Sunday, 19 February 2017

Flour power

It doesn't get much fresher.
Milling fresh flour for baking gives one an opportunity to think a bit more about this most basic of ingredients. We keep two big tubs of grain on hand, one rye and one wheat, bought in 20kg sacks, and grind them into flour as needed.

So far, it has mostly been for bread baking, but we're pursuing the logical conclusion here and using fresh milled in a greater variety of baked goods, which hitherto we'd made from bought white flour.

I wasn't entirely clear on how the higher gluten content is achieved in strong white flour or even on the exact differences between brown, wholegrain and white flour and so simply carried on using most of them for one recipe or another.

Bran goodness on top of porridge oats.
An offhand comment from a baking friend about higher gluten brown flour being made simply by sifting out the bran prompted a bit of an RGL flour policy review. I soon discovered that it was possible to use my own freshly milled flour for bread recipes that call for strong white and even for pizza bases, just by sifting out the bran. Then the scientific brain kicked into gear and I looked into it all a little more rigorously.

It was an obvious step to check just what was being sifted out, so I weighed what was coming out of the mill before and after sifting and found that I was removing 20% of the flour mass, which by the way doesn't go to waste as we mix it in with our porridge oats, giving the morning porridge a new texture, flavour and level of nutrition!

In this marvellous information age, when potentially all factoids are there at your fingertips, my curiosity, about what this meant in terms of the composition of a grain of wheat and how it compares with commercially produced flours, was soon satisfied.

image credit: Wheat Foods Council
The California Wheat Commission website has a handy section with informational and educational materials for the consumer. It was from there I borrowed the rather excellent wheat grain diagram on the right and gleaned the following facts:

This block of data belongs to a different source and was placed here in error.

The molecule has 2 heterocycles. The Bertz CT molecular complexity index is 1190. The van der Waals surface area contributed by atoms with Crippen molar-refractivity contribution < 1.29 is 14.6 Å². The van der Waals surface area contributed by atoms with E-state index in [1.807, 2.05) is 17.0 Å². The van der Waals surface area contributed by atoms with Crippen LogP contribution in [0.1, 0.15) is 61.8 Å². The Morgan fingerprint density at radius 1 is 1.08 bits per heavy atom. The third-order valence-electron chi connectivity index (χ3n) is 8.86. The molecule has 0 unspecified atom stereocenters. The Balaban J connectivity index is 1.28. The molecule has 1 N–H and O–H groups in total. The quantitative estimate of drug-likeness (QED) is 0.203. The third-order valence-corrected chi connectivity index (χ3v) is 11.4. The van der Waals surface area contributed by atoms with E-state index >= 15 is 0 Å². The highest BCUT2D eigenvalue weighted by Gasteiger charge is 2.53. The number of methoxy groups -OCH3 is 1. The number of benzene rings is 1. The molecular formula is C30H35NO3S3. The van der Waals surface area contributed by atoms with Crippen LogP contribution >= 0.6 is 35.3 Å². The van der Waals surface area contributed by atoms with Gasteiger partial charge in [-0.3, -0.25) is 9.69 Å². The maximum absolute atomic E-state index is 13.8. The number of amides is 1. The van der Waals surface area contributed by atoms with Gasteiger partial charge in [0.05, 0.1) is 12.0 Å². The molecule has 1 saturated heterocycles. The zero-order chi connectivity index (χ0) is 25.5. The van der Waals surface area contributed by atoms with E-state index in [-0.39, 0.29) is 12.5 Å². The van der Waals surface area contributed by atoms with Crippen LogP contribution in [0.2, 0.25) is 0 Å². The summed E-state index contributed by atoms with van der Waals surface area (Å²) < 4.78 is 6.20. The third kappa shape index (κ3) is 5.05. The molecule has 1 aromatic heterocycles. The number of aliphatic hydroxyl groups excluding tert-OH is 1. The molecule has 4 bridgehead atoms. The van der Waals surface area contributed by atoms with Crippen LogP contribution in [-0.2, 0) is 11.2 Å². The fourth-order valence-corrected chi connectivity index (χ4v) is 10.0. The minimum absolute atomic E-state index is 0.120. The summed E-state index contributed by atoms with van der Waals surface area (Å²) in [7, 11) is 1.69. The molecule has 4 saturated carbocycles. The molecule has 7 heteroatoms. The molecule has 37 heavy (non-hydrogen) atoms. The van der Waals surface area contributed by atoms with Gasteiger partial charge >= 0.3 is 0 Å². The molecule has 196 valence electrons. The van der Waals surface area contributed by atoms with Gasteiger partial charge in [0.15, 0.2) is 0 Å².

• The wheat kernel has three component parts: the endosperm, bran and germ.
  • White flour is derived from the endosperm, which makes up approximately 83% of kernel weight.
  • Bran makes up about 14.5% of kernel weight and is included in whole wheat flour.
  • The germ comprises about 2.5% of kernel weight and is the part that grows into a new wheat plant. Included in whole grain flour.

These numbers agree surprisingly well with my quick check on the flour mass separated by sifting and suggest that the enrichment for endosperm is quite high.

What are the nutritional considerations?

The germ is typically separated from the grain during commercial milling, since its higher fat content limits the shelf life of the resulting flour, but it also has a very high nutritive value, with plenty of trace minerals, unsaturated fats, B vitamins, antioxidants, phytochemicals and high quality protein. Milling the flour at home means that all this goodness is kept in, so I'm happy about that.

The bran is high in fibre, trace minerals, B vitamins and has a small amount of protein. Ideal for the porridge.

The endosperm is mostly protein (that's what gluten is) and carbohydrates (starch), but also has small amounts of B vitamins, iron and soluble fibre.

Altogether, this is good stuff and milling fresh is the ideal way to get the maximum goodness out of it. Not only that, but it's cheaper as well. Now that's almost too good to be true.

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